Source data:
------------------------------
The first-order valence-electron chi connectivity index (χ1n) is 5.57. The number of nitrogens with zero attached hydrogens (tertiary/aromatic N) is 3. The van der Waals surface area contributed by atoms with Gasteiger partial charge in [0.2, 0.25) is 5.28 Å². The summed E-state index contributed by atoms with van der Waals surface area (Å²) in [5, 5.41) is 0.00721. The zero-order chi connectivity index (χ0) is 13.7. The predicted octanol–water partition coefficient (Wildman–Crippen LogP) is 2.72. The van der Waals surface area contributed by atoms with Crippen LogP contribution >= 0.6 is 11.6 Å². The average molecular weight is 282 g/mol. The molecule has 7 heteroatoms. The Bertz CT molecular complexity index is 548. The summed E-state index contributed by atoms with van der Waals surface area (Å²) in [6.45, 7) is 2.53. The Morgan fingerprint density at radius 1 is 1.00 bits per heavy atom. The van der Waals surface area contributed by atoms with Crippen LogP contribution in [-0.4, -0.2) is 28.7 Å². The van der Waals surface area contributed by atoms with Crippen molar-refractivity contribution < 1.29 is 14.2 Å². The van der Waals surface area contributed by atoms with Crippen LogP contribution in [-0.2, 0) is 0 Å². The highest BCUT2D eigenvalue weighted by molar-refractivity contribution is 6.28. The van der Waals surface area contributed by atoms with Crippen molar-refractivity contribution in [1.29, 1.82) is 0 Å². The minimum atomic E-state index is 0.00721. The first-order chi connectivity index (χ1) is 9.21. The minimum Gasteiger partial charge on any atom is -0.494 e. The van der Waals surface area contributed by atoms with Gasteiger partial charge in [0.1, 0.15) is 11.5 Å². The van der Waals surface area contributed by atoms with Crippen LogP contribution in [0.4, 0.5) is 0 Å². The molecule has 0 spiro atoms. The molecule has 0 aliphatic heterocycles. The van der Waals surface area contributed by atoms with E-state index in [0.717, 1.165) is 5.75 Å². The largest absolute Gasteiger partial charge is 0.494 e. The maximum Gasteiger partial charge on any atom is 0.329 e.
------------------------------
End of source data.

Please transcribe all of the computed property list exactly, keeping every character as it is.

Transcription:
The first-order valence-electron chi connectivity index (χ1n) is 5.57. The number of nitrogens with zero attached hydrogens (tertiary/aromatic N) is 3. The van der Waals surface area contributed by atoms with Gasteiger partial charge in [0.2, 0.25) is 5.28 Å². The summed E-state index contributed by atoms with van der Waals surface area (Å²) in [5, 5.41) is 0.00721. The zero-order chi connectivity index (χ0) is 13.7. The predicted octanol–water partition coefficient (Wildman–Crippen LogP) is 2.72. The van der Waals surface area contributed by atoms with Crippen LogP contribution >= 0.6 is 11.6 Å². The average molecular weight is 282 g/mol. The molecule has 7 heteroatoms. The Bertz CT molecular complexity index is 548. The summed E-state index contributed by atoms with van der Waals surface area (Å²) in [6.45, 7) is 2.53. The Morgan fingerprint density at radius 1 is 1.00 bits per heavy atom. The van der Waals surface area contributed by atoms with Crippen LogP contribution in [-0.4, -0.2) is 28.7 Å². The van der Waals surface area contributed by atoms with Crippen molar-refractivity contribution < 1.29 is 14.2 Å². The van der Waals surface area contributed by atoms with Crippen LogP contribution in [-0.2, 0) is 0 Å². The highest BCUT2D eigenvalue weighted by molar-refractivity contribution is 6.28. The van der Waals surface area contributed by atoms with Crippen molar-refractivity contribution in [1.29, 1.82) is 0 Å². The minimum atomic E-state index is 0.00721. The first-order chi connectivity index (χ1) is 9.21. The minimum Gasteiger partial charge on any atom is -0.494 e. The van der Waals surface area contributed by atoms with Gasteiger partial charge in [0.1, 0.15) is 11.5 Å². The van der Waals surface area contributed by atoms with Crippen LogP contribution in [0.4, 0.5) is 0 Å². The molecule has 0 spiro atoms. The molecule has 0 aliphatic heterocycles. The van der Waals surface area contributed by atoms with E-state index in [0.717, 1.165) is 5.75 Å². The largest absolute Gasteiger partial charge is 0.494 e. The maximum Gasteiger partial charge on any atom is 0.329 e.